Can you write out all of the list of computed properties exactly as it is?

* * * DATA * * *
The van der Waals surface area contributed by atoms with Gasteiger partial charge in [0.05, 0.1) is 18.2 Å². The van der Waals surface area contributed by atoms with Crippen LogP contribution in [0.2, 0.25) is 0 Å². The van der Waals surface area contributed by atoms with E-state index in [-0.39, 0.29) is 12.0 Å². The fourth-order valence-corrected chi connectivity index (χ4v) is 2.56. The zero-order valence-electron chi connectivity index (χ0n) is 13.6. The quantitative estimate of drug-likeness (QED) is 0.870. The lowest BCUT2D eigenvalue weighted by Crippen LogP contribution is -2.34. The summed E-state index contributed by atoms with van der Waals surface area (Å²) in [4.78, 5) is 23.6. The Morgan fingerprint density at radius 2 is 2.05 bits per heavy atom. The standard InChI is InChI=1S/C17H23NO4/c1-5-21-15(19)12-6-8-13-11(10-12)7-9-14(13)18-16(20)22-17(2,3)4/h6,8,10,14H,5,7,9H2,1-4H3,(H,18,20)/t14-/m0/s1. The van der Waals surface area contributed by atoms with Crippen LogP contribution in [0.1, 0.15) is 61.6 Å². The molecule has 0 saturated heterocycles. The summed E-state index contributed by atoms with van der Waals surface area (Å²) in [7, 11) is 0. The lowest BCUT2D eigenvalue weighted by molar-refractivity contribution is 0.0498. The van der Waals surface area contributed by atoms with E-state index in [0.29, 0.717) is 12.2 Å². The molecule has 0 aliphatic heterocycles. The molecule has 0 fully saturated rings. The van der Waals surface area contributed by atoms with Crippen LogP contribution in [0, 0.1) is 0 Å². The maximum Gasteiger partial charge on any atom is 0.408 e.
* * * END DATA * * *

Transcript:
The van der Waals surface area contributed by atoms with Gasteiger partial charge in [0.05, 0.1) is 18.2 Å². The van der Waals surface area contributed by atoms with Crippen LogP contribution in [0.2, 0.25) is 0 Å². The van der Waals surface area contributed by atoms with E-state index in [-0.39, 0.29) is 12.0 Å². The fourth-order valence-corrected chi connectivity index (χ4v) is 2.56. The zero-order valence-electron chi connectivity index (χ0n) is 13.6. The quantitative estimate of drug-likeness (QED) is 0.870. The lowest BCUT2D eigenvalue weighted by Crippen LogP contribution is -2.34. The summed E-state index contributed by atoms with van der Waals surface area (Å²) in [4.78, 5) is 23.6. The Morgan fingerprint density at radius 2 is 2.05 bits per heavy atom. The standard InChI is InChI=1S/C17H23NO4/c1-5-21-15(19)12-6-8-13-11(10-12)7-9-14(13)18-16(20)22-17(2,3)4/h6,8,10,14H,5,7,9H2,1-4H3,(H,18,20)/t14-/m0/s1. The van der Waals surface area contributed by atoms with Crippen LogP contribution in [0.1, 0.15) is 61.6 Å². The molecule has 0 saturated heterocycles. The summed E-state index contributed by atoms with van der Waals surface area (Å²) in [7, 11) is 0. The lowest BCUT2D eigenvalue weighted by molar-refractivity contribution is 0.0498. The van der Waals surface area contributed by atoms with E-state index in [0.29, 0.717) is 12.2 Å². The molecule has 0 aliphatic heterocycles. The molecule has 0 fully saturated rings. The van der Waals surface area contributed by atoms with Crippen LogP contribution in [0, 0.1) is 0 Å². The maximum Gasteiger partial charge on any atom is 0.408 e.